Our Spectator columnist lampoons the modern practice of filtering the dirt and germs out of our day-to-day lives, cautioning against the consequences this may have on our immune systems.
We once received a visit from an elegant American lady, the mother of a friend, who was born rich in oil and railroad money. We put together a lunch, for she had come without warning, and, at some point, the conversation touched on the salad I had just picked.
‘You grew this?’ the elegant lady asked, declining a skinny finger towards the leaves on her plate. I nodded proudly. ‘You picked it right here? From the dirt?’ ‘Well, yes, from the earth,’ I said.
She raised an eyebrow, but was far too well bred to say anything. She merely folded her knife and fork quietly over the leaves on her plate and began to talk brightly of something else.
‘Howard Hughes had his small change washed and never shook hands.’
Most fads cascade down the social ladder. In early Victorian times, it was considered grand to drop your aitches and only aristocrats said ‘Pardon?’. As soon as everyone started talking like that, the toffs moved on. Likewise, germophobia began as the preserve of the very rich, like Howard Hughes, who had his small change washed and never shook hands. He was regarded as eccentric. Nowadays, his attitude is commonplace.
The fluid that kills all known germs dead has spawned a supermarket-shelf load of scented wipes and dog-mess bags. People are wary of dirt and grime. They’re increasingly repelled by ordinary contact, too. In the next aisle, you can buy chickens to roast, sealed into oven-ready plastic bags so that you never have to touch their skin and our new disdain for offal, for liver and kidneys, let alone lights and lungs, follows the Americans, who almost never consider eating what they call ‘organ meat’.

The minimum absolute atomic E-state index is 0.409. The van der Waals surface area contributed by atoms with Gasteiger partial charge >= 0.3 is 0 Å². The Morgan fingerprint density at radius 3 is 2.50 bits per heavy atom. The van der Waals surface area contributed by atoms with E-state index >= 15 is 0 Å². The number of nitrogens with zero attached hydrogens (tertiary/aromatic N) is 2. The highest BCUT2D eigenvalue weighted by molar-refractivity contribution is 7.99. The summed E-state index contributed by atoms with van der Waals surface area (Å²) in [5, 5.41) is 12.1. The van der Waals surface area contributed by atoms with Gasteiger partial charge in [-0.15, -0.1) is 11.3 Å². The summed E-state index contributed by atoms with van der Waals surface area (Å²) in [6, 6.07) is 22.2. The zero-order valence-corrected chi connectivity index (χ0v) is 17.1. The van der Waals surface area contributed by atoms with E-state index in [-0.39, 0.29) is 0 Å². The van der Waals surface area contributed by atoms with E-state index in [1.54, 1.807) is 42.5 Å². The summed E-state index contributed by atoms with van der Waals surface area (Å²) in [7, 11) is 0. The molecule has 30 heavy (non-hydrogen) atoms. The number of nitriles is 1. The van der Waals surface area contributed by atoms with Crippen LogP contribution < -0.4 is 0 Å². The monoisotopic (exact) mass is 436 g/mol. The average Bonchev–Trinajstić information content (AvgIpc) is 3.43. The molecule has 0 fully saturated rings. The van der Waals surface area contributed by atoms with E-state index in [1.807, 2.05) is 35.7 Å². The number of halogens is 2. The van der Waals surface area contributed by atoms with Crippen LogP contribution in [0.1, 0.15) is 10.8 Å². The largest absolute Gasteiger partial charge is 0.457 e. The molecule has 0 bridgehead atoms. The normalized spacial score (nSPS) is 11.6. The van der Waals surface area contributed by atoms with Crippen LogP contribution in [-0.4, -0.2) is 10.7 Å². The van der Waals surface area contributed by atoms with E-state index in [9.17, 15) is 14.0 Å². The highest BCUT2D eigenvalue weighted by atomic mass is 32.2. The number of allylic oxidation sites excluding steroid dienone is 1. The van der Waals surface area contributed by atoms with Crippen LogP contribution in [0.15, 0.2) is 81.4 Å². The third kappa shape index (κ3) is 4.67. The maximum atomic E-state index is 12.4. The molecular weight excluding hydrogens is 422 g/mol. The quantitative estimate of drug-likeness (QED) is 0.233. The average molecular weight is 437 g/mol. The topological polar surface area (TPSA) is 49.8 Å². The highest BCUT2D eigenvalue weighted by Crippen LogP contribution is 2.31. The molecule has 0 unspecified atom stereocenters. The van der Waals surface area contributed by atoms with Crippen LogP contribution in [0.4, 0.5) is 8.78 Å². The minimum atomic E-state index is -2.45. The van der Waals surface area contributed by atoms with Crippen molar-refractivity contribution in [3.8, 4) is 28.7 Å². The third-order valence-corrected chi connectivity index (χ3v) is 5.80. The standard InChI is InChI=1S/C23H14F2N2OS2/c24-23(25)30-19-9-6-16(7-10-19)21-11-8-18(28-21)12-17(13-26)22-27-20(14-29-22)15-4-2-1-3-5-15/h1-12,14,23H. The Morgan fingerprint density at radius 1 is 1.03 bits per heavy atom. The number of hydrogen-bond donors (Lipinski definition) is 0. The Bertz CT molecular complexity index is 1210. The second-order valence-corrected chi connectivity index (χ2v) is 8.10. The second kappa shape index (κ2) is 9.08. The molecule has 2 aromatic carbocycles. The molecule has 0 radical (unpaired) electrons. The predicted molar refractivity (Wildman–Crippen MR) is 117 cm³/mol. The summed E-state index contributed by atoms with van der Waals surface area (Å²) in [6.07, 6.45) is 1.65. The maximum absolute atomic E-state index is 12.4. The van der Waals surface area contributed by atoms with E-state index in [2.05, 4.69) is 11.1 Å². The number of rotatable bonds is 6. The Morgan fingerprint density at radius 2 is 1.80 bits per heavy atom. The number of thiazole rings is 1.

A well-known chef was even ticked off the other day for the sin of ‘double-dipping’ on television, which meant putting the spoon back in the pot after she’d used it to taste the soup.
‘You can no longer get a breath of what our mothers used to call “fresh air”.’
Now that manufacturing is so precise, even people are getting sealed up like supermarket chickens. The air in railway carriages and office blocks is strained, windows and doors built flush so that you can no longer get a breath of what our mothers used to call ‘fresh air’. Cars even have a button that promises to let the interior air recirculate until, presumably, everyone passes out from lack of oxygen.
Shopping takes place in sanitised malls, protected from the street, and, in some places, the street has begun to ape the mall, pedestrianised and perhaps roofed. The things we buy are bubblewrapped and plastic-coated. Packaging has never been done so well or looked so smart. Our gizmos come in boxes that are better looking than the gizmos.
However, we evolved, as mammals, in deep-litter filth. There are more living organisms in a teaspoon of soil than there are people on the planet and we only got this far because we made friends with them. We used those organisms – the germs and worms – to bolster our immune systems. It would seem that dirt isn’t merely survivable: it’s indispensable.
Tired of digging over the vegetable garden, I retreated to sit by the fire and found myself absorbed by a small volume of rural memoirs.
Cecil Walter Creed, of the Marshwood Vale, remembered how Dorset farmers’ wives used the skimmed milk left over from churning butter to make Blue Vinney cheese. ‘It was called locally “Hoppery cheese”,’ Mr Creed writes, ‘as when the cheese fly got in it and the maggots developed they would hop.’ That’s how the locals liked it, too.
As for the blue, that was put down to the presence of old leather horse harness at the maturing stage. Mr Creed, I’ve discovered, lived to be 93. Should an oil heiress come to lunch, I have the cheese course covered.
Our columnist Jason Goodwin laments the staggering decline of British wildlife and the depletion of our island's natural glories.
Snowed in and without power, Jason Goodwin was left to live a medieval lifestyle that was rejuvenating and romantic... but
Jason Goodwin tells our readers why he's now decided to give a fig about the ancient fruit that's been growing
Our Spectator columunist keeps the faith in his asparagus bed.
Our columnist takes a look at the new breed of foxes invading the countryside, and the havoc both they and